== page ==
It started with an untucked shirt. I mean, you put on a pound or two and you want to be comfortable, right? And maybe hide out in something just a little on the baggy side—that seems perfectly reasonable, doesn't it? And clogs are so easy to slip into—nobody really notices shoes, do they? Besides, the baby needs breakfast and the nanny is running late, and I've got to get to the office and who has time to deal with accessories or makeup...or one's reflection in a full-length mirror? Yep, it started with an untucked shirt, and before anyone could say "Stevie Nicks: the chunky years," the baby was ready for kindergarten and I had taken up residence in Shlumpadinka City.
I tell myself that it's obscene and vain and idiotic to think about personal style when the world is falling apart. This despite my mother's keen observation that "refusing to put on a pair of tailored trousers probably isn't doing all that much for the Iraqi people." Here is the truth:
I allowed myself to gain a lot of weight, and maybe as a punishment, or maybe as a form of denial, or maybe because I just couldn't find plus-size clothes that corresponded to the way I wanted to look (simple, sleek, modern, with just a hint of bling), I gave up on trying to look any way at all. I stopped paying attention to myself and hoped everyone else would have the decency to do the same.
Enter Adam Glassman. One part angel of mercy, one part dictatorial devil, all parts swathed in cashmere, Adam is the creative director of this magazine. But his influence doesn't stop there. The man is on a personal crusade to keep America beautiful. He will point out when your hair is too big. He will come to your home and angle your sofa. He will let you know if your hemline dips too low or your heels reach too high. To paraphrase Monsters Inc., he scares because he cares.
We are sitting in his office, reviewing an "O List" layout. "Adam," I begin, "what makes this particular candle so special?" He answers my question with another question, "What the hell kind of bra are you wearing?"
The rest is sort of a blur. All I can tell you is phone calls were placed, clothes were brought in, measurements were taken, and I suddenly find myself in a busy Madison Avenue shop aptly named Intimacy, where Dee (a.k.a. the Miracle Worker) ushers me into a dressing room, looks me up and down, declares me a 36 E (who knew?), and proceeds to fit me in every bra style ever devised. Now it's time for the body shapers. Suddenly Dee is Hattie McDaniel and I am Scarlett O'Hara getting my corset strings pulled till breathing no longer feels like a viable option. "My husband always helps me get into this one," she says with a Herculean tug. "Does your husband live near me?" I ask feebly. We settle on a lightweight little Spanx number called Higher Power. God may be good, but this higher power actually flattens my tummy.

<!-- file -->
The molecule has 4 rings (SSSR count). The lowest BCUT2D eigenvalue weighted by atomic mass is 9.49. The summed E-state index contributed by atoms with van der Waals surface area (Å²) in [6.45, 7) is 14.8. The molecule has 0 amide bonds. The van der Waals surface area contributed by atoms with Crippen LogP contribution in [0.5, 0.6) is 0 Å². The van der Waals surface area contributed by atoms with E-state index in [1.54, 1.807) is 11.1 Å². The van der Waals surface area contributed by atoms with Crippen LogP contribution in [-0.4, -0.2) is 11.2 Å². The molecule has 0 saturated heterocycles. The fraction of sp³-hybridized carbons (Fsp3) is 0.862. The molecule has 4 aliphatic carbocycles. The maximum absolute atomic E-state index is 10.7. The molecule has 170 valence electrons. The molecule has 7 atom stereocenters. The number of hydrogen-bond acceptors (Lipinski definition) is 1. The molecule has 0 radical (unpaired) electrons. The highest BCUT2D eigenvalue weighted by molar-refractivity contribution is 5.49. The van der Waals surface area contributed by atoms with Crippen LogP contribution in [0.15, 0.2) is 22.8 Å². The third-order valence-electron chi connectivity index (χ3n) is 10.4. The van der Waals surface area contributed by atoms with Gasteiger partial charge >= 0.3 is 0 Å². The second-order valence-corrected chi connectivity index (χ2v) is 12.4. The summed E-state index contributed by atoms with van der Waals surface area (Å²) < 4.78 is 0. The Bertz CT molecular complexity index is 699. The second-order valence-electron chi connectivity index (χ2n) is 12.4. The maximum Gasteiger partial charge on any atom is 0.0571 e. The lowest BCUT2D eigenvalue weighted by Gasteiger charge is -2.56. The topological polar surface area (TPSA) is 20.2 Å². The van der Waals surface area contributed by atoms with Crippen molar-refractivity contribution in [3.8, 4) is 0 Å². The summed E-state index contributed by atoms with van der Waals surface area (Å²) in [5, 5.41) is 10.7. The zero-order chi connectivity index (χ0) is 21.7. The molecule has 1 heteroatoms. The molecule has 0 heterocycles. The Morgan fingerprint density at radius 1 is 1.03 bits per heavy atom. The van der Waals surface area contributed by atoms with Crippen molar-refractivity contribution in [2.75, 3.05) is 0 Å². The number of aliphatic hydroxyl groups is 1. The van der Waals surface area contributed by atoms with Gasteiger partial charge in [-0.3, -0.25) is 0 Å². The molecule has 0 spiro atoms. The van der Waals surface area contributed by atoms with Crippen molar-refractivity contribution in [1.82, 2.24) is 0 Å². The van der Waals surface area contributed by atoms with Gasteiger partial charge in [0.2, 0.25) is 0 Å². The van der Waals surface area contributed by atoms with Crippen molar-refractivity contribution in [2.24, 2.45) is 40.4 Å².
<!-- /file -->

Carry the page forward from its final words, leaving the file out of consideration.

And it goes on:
The next day I walk into the office (though technically my chest arrives about seven seconds before the rest of me makes it off the elevator) and receive the following news from Polly, my unflappable assistant: "Adam stopped by." I hang up my jacket, grab a bottle of water, and reach for my glasses. "He probably wants to go over the schedule," I murmur as I click on the morning's first e-mail. Polly shakes her head: "He said he just wanted to look at your boobs."
All righty, then.
I walk the girls over to his place and am greeted with instant approval. "Whoa!" he says. "You're narrower and straighter!" I have impressed Adam Glassman, and life is sweet! "Your blouse isn't gaping at the bust anymore, and you've obviously gotten into your Higher Power. You now have a proper foundation. Do you know what this means, Lisa?" I know serving red wine with fish is generally frowned upon. I know Denny McLain pitched for the Detroit Tigers in 1968. I know love means never having to say you're sorry, but where this particular phenomenon is concerned, I'm clueless. "What does it mean, Adam?" "It means we can get down to business."